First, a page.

Cheetah Sandwiches and Spiritual Forebears
Posted by Richard Conniff on December 10, 2010
Conservation Magazine has published a nice notice for The Species Seekers, with the flattering idea that the people I write about are my own “spiritual forebears.” They are certainly the forebears of the wildlife biologists I have visited in the field, from African wild dog expert Tico McNutt to Madagascar ant man Brian Fisher. But I’m just an interested observer. Here’s the review
Award-winning writer Richard Conniff has spent much of his professional life chasing after weird and wonderful creatures. Or, as he put it in his latest book, Swimming with Piranhas at Feeding Time, “doing stupid things with animals.” Now, in The Species Seekers, he takes a step into the past and embarks on a lively search for his spiritual forebears: those men (and they were mostly men) who were drawn to the natural world when it was a wilder and more forbidding place, full to the bursting with unknown unknowns. Starting with Linnaeus in the eighteenth century and ending today, Conniff follows naturalists as they upend one of humanity’s cherished beliefs—namely, that rather than being the center of the known world, we are merely one among a great web of species.
Conservation Magazine has also published a notice about Swimming With Piranhas at Feeding Time, now out in paperback (and a very nice gift for the naturalists in your life):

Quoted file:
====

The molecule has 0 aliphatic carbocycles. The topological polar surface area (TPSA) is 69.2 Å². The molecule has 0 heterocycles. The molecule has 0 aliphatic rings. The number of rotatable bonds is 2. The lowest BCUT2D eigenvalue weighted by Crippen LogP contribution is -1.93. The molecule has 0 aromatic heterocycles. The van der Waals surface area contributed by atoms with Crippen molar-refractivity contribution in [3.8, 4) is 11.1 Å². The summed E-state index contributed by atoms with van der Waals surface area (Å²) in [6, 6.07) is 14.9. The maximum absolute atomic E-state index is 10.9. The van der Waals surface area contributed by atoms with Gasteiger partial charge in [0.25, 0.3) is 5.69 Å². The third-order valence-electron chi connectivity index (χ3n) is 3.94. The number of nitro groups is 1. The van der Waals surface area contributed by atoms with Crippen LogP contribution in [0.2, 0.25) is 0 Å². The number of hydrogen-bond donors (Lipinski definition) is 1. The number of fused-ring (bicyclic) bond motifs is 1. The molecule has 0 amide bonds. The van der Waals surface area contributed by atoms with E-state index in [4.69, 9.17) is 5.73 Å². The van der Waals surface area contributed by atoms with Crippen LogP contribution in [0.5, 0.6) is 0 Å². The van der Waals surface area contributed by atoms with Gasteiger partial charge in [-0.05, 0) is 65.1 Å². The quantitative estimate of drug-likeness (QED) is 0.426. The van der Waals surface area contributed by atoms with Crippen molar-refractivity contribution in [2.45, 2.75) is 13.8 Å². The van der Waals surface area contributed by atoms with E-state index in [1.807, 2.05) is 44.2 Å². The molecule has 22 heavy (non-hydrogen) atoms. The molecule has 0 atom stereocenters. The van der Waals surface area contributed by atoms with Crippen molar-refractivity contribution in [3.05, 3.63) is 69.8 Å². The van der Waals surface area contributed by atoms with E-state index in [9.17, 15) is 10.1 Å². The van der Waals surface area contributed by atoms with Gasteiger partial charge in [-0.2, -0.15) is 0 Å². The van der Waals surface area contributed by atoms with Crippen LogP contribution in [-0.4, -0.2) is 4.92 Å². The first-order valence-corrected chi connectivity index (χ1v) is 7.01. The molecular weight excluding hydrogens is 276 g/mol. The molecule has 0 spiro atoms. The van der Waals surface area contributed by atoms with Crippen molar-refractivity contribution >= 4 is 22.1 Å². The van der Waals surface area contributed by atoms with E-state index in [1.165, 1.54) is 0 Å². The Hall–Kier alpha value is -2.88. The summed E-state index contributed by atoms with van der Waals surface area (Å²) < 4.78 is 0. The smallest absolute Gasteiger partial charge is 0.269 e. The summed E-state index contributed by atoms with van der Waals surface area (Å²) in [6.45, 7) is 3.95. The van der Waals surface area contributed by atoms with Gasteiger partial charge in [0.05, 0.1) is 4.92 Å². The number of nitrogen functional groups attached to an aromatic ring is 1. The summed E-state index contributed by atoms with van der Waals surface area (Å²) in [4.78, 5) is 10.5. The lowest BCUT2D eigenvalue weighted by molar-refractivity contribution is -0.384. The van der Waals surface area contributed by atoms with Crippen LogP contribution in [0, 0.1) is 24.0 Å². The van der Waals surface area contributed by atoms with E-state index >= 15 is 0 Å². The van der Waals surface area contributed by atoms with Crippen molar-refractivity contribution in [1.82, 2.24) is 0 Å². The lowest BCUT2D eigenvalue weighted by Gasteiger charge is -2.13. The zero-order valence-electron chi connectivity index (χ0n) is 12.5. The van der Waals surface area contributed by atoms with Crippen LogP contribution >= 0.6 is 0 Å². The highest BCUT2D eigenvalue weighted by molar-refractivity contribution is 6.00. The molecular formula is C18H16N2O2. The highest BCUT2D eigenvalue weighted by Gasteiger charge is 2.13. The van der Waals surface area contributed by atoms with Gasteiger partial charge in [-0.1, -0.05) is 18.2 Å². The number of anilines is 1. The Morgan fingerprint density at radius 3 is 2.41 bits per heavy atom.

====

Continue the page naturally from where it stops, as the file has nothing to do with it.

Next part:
Richard Conniff writes for Smithsonian and National Geographic and has traveled from Botswana to Louisiana to Costa Rica covering wildlife and nature stories. His new book is a collection of animal anecdotes from around the world. When not swimming in a tank of piranhas, Conniff observes the sex lives of dung beetles (prone to infidelity), describes termites who share food “from both ends of the digestive tract,” and considers paternity questions in cheetah society.
I think that paternal uncertainty reference may have to do with a sort of Cheetah Sandwich I once observed in Tanzania, a stack of three males named Daniel, Day, and Lewis, atop one hapless female named Florence, described by biologist Sarah Durant as “looking rather squashed.”